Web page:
U.S. marshals seized more than 1,500 cases of finished goods and more than 1,200 pounds of raw materials at the Hi-Tech facility on Nov. 12, according to the FDA.
A federal government complaint filed in U.S. district court in Atlanta on Nov. 7 requested the seizure and condemnation of 19 products as well as all raw ingredients containing DMAA. The complaint alleged that the products were adulterated and asked that they be forfeited to the government.
Among the products that were seized was Fastin-XR, a weight loss product that the AJC found on the shelves at GNC, CVS and Kroger stores. CVS and Kroger pulled the product after learning from the newspaper that it was labeled as containing DMAA, but GNC declined to say whether it would do the same.
DMAA, used in supplements aimed at enhancing workouts or promoting weight loss, has been linked to dozens of serious medical conditions, including heart attacks and strokes. At least eight deaths in the U.S. have been tied to products containing the stimulant. None of the deaths or reports of serious medical problems have been linked to the Hi-Tech supplements.
Besides the health concerns, the FDA says DMAA can’t be sold as a dietary supplement because it’s not found in nature. Although some companies say the ingredient is derived from geraniums, the FDA disputes that claim.
The seizure of products at Hi-Tech followed a detention order issued by the FDA on Nov. 1 placing a temporary hold on them for at least 20 days. The order was issued after the FDA inspected the facility as a result of the AJC’s investigation.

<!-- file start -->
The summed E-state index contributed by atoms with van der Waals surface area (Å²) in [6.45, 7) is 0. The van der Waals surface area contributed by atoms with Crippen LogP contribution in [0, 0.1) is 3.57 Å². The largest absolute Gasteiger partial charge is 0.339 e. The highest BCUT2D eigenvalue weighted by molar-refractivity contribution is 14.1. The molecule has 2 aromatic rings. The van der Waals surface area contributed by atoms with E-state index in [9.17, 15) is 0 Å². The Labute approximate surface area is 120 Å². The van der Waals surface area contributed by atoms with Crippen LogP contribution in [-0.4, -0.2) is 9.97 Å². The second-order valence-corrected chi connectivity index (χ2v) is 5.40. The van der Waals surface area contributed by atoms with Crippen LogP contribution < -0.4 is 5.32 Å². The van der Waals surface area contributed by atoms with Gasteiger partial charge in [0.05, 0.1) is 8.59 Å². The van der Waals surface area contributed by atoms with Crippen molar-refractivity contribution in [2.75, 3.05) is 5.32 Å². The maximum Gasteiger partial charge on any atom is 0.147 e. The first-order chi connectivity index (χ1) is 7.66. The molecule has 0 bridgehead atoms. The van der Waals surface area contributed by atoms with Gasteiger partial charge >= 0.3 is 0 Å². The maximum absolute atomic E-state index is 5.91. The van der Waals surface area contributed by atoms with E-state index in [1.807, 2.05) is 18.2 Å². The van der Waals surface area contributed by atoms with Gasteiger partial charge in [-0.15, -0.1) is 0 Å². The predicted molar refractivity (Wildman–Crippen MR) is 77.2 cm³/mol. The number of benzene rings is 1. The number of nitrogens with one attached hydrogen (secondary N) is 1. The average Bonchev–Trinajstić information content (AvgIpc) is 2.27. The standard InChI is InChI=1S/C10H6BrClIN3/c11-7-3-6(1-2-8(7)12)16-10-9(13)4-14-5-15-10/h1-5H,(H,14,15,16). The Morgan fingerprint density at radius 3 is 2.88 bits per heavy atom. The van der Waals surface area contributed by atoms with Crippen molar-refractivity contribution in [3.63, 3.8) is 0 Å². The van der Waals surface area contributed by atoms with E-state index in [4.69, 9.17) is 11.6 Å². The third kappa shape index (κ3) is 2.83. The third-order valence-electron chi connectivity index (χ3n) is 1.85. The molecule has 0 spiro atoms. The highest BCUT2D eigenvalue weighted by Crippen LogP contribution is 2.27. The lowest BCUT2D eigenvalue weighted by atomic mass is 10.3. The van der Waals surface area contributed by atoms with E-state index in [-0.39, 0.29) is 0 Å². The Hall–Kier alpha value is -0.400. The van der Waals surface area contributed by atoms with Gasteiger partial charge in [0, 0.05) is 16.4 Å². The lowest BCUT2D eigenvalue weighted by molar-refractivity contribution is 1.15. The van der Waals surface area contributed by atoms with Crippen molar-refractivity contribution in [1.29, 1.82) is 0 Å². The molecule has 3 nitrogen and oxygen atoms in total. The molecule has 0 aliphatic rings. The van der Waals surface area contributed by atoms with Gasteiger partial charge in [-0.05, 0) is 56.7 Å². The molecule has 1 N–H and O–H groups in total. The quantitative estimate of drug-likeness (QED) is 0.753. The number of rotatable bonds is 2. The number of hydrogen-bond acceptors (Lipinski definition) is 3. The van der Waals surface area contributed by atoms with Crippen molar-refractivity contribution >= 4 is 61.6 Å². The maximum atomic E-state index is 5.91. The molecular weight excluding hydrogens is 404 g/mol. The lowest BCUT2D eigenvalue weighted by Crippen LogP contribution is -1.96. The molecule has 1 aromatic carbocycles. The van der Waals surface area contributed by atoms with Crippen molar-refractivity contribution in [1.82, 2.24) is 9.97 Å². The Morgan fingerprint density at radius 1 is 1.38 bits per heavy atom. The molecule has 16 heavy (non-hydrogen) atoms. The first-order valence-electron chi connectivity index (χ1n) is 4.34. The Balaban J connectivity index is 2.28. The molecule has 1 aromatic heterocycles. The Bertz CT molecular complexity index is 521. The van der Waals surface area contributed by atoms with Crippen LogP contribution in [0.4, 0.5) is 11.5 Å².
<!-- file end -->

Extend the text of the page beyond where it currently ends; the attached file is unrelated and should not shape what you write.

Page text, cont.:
In response to the seizure order, Hi-Tech filed a lawsuit in federal court in Washington, D.C., challenging the FDA’s authority to stop companies from stop selling DMAA. The lawsuit claims the FDA is engaging in a “campaign of intimidation” against individual companies instead of following its own procedures and formally banning DMAA.
The suit says DMAA is a natural component of the geranium plant, a claim, according to the pleading, that can be supported by at least four studies. It also states that Hi-Tech has sold over a million bottles of products containing DMAA without any adverse event reports.
In his interview with Natural Products Insider, Wheat said he plans to fight the FDA in court even though it could cost his company $1 million.
“My whole business model is to give consumers the product they want,” he said. “Just (throwing) in the towel is not how I was raised.”
Wheat’s company has twice before faced court actions aimed at stopping the sale of its products, including one found to contain an illegal erectile dysfunction drug, and he spent two years in federal prison after pleading guilty in 2008 to directing an enterprise that sold knock-off prescription drugs.
Wheat also has been targeted by the Federal Trade Commission, which in a 2008 obtained a judgment of nearly $16 million against him and other defendants for making unsubstantiated product claims. In that case, Wheat faces the possibility of more jail time for failing to abide by the 2008 order.
The FDA began sending letters to companies selling DMAA products more than a year ago, warning them that the stimulant cannot be used in supplements, but it did not include Hi-Tech among those companies.
One of the companies that received a warning letter, USPlabs of Dallas, initially declined to comply. But it later destroyed its stock of two popular DMAA supplements, Jack3d and OxyElite Pro, after the FDA seized 3,200 cases in GNC warehouses.